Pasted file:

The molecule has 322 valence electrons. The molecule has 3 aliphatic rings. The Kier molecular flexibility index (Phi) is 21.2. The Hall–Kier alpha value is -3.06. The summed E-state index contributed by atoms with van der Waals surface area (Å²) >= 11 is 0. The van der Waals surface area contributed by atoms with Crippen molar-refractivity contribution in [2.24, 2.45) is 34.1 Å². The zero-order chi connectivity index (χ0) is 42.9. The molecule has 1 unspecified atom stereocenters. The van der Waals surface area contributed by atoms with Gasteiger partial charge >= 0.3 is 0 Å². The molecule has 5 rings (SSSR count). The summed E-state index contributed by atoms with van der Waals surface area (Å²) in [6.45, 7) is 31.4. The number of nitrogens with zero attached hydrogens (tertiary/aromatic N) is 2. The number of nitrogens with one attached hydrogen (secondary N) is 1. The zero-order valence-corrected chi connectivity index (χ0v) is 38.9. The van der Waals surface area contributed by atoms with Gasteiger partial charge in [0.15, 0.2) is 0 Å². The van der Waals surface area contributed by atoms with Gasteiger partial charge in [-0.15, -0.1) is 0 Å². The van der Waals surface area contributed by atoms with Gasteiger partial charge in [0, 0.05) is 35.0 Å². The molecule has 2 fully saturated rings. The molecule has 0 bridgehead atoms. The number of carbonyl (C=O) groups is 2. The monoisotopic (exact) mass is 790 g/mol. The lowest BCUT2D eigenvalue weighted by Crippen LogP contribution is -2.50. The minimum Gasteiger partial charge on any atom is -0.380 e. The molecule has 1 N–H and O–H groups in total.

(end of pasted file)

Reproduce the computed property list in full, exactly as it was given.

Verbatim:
The molecule has 322 valence electrons. The molecule has 3 aliphatic rings. The Kier molecular flexibility index (Phi) is 21.2. The Hall–Kier alpha value is -3.06. The summed E-state index contributed by atoms with van der Waals surface area (Å²) >= 11 is 0. The van der Waals surface area contributed by atoms with Crippen molar-refractivity contribution in [2.24, 2.45) is 34.1 Å². The zero-order chi connectivity index (χ0) is 42.9. The molecule has 1 unspecified atom stereocenters. The van der Waals surface area contributed by atoms with Gasteiger partial charge >= 0.3 is 0 Å². The molecule has 5 rings (SSSR count). The summed E-state index contributed by atoms with van der Waals surface area (Å²) in [6.45, 7) is 31.4. The number of nitrogens with zero attached hydrogens (tertiary/aromatic N) is 2. The number of nitrogens with one attached hydrogen (secondary N) is 1. The zero-order valence-corrected chi connectivity index (χ0v) is 38.9. The van der Waals surface area contributed by atoms with Gasteiger partial charge in [0.15, 0.2) is 0 Å². The van der Waals surface area contributed by atoms with Gasteiger partial charge in [-0.15, -0.1) is 0 Å². The van der Waals surface area contributed by atoms with Gasteiger partial charge in [0, 0.05) is 35.0 Å². The molecule has 2 fully saturated rings. The molecule has 0 bridgehead atoms. The number of carbonyl (C=O) groups is 2. The monoisotopic (exact) mass is 790 g/mol. The lowest BCUT2D eigenvalue weighted by Crippen LogP contribution is -2.50. The minimum Gasteiger partial charge on any atom is -0.380 e. The molecule has 1 N–H and O–H groups in total.